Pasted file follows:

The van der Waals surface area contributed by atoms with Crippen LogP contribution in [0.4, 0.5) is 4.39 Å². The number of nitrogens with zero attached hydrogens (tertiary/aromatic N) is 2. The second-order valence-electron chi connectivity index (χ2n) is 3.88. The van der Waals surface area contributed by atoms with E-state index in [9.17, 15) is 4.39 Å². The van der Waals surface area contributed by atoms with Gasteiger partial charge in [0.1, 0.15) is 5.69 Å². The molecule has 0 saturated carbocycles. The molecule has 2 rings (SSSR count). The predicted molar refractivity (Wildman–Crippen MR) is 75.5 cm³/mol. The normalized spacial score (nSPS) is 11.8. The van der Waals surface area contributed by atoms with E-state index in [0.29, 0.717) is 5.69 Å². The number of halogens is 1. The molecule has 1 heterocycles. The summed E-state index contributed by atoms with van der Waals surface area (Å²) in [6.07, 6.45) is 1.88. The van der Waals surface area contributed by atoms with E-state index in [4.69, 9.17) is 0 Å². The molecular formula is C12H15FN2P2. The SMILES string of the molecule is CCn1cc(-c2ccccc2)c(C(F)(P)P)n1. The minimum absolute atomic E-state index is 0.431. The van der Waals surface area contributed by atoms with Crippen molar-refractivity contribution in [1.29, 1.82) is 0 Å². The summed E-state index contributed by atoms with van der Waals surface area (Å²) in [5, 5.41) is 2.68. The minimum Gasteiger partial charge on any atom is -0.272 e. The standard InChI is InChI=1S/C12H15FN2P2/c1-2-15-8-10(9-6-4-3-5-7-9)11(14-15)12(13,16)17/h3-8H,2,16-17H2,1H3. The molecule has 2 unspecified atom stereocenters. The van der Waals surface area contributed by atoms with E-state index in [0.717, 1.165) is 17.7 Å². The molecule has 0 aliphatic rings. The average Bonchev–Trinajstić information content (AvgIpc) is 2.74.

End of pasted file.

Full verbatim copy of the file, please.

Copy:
The van der Waals surface area contributed by atoms with Crippen LogP contribution in [0.4, 0.5) is 4.39 Å². The number of nitrogens with zero attached hydrogens (tertiary/aromatic N) is 2. The second-order valence-electron chi connectivity index (χ2n) is 3.88. The van der Waals surface area contributed by atoms with E-state index in [9.17, 15) is 4.39 Å². The van der Waals surface area contributed by atoms with Gasteiger partial charge in [0.1, 0.15) is 5.69 Å². The molecule has 0 saturated carbocycles. The molecule has 2 rings (SSSR count). The predicted molar refractivity (Wildman–Crippen MR) is 75.5 cm³/mol. The normalized spacial score (nSPS) is 11.8. The van der Waals surface area contributed by atoms with E-state index in [0.29, 0.717) is 5.69 Å². The number of halogens is 1. The molecule has 1 heterocycles. The summed E-state index contributed by atoms with van der Waals surface area (Å²) in [6.07, 6.45) is 1.88. The van der Waals surface area contributed by atoms with E-state index in [4.69, 9.17) is 0 Å². The molecular formula is C12H15FN2P2. The SMILES string of the molecule is CCn1cc(-c2ccccc2)c(C(F)(P)P)n1. The minimum absolute atomic E-state index is 0.431. The van der Waals surface area contributed by atoms with Crippen molar-refractivity contribution in [1.29, 1.82) is 0 Å². The summed E-state index contributed by atoms with van der Waals surface area (Å²) in [5, 5.41) is 2.68. The minimum Gasteiger partial charge on any atom is -0.272 e. The standard InChI is InChI=1S/C12H15FN2P2/c1-2-15-8-10(9-6-4-3-5-7-9)11(14-15)12(13,16)17/h3-8H,2,16-17H2,1H3. The molecule has 2 unspecified atom stereocenters. The van der Waals surface area contributed by atoms with E-state index in [0.717, 1.165) is 17.7 Å². The molecule has 0 aliphatic rings. The average Bonchev–Trinajstić information content (AvgIpc) is 2.74.